20 Ideas on the Craft, Process, and Impact of Writing
In December 2017, we sent our annual survey to get a pulse on what our community seeks in learning and becoming. What tools are people using? Where are they finding inspiration? Who do they want to become?
Two popular responses were how to be a writer and how to start a business. Both skillsets are pillars in the creative life, but for this piece we’ll focus on writing.
Writing is about understanding and making meaning. Writing isn’t only about communicating what you know but also being self-aware of what you’re not seeing, the things you’re willfully ignoring. As the author David McCullough said, “Writing is thinking. To write well is to think clearly. That’s why it’s hard.” William Zinsser reminded us that, “Writing is hard work. A clear sentence is no accident.” Joyce Carol Oates published 50 novels, 36 short stories, dozens of poems and and essays. She describes writing as, “Getting the first draft finished is like pushing a peanut with your nose across a very dirty floor.”
I believe great artists are also writers. You may be a painter, photographer, or dancer, but writing is finding your center, whether journaling or writing long-form essays. It’s not about having a popular blog that can become monetized; it’s about having a platform to think. It’s a conscious effort to find your center, to stretch a sore soul.
Writing intrinsically champions and improves creativity, critical thinking, and clarity. Here are 20 links on the craft, process, and beauty of writing.
Some of history’s best writing advice comes in forms of letters. There’s a kind of truth-giving posture when we write with our hand. We’re careful with our words, take our sweet time, to convey something important. Sometimes, that wisdom nowadays has the form of tweets in threads and this one by Roxane Gay is from the heart and real.
Anyone in writing—or getting into writing—will become obsessed with process. The habits, routines, and little quirks that we believe are the bedrock to producing great prose. While personal processes are idiosyncratic and writing on the same MacBook Pro as Stephen King won’t make you a better writer, it is helpful to study different processes and intertwine them into your own. Looking into the personal process of how Ira Glass works is such a privilege.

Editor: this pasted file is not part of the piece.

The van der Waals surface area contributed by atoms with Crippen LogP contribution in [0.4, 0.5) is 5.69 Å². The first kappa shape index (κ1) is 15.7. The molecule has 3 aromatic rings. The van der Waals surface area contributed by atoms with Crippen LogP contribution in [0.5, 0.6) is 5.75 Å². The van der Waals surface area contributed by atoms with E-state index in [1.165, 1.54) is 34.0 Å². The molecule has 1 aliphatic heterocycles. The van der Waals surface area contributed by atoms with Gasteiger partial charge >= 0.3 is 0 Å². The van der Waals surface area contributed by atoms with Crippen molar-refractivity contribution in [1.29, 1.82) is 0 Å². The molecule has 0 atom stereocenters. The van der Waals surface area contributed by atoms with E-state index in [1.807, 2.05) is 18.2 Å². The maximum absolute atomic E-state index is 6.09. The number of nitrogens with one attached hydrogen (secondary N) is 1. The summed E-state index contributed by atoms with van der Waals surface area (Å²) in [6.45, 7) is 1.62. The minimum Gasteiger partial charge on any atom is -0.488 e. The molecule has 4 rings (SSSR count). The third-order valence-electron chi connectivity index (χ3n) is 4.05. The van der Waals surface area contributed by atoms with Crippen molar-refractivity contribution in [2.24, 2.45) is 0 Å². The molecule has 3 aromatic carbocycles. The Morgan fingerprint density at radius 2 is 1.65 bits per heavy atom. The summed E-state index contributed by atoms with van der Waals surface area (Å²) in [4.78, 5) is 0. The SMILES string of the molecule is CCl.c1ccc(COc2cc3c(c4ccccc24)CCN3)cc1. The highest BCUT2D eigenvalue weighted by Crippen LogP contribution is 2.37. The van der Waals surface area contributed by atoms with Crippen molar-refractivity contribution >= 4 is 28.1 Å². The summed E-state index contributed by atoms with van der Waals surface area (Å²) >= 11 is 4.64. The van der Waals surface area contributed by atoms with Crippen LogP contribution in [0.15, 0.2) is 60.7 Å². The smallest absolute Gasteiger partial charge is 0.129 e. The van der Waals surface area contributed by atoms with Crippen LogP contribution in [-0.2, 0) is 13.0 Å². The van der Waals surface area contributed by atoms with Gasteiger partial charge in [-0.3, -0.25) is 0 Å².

Paul Graham’s essays are concise and insightful. You can read an essay from three years ago and it’ll still feel as relevant today as it did in the past. In this essay, well, he talks about the lost art of writing essays, how he structures one, and why it’s good practice for critical thinking.
Anne Handley shares 13 rules for writing that you might read elsewhere, which just shows the truth behind the principle and why you have to honor it.
That brutally honest journal entry. The essay about everything you learned in your career thus far. The short poem you wrote to a colleague. How does all of this actually impact you? Greg Ciotti outlines the psychological benefits of writing, like overcoming adversity, exercising gratitude, and how it enhances learning.
Andrew Chen writes thoughtful essays on tech, marketing, and his newsletter offers the inside look into the world of Silicon Valley. He writes with empathy and optimism. His ability to also recognize emerging patterns and communicate context shows years of dedicated practice. This generous post on his lessons learned is hard-earned wisdom.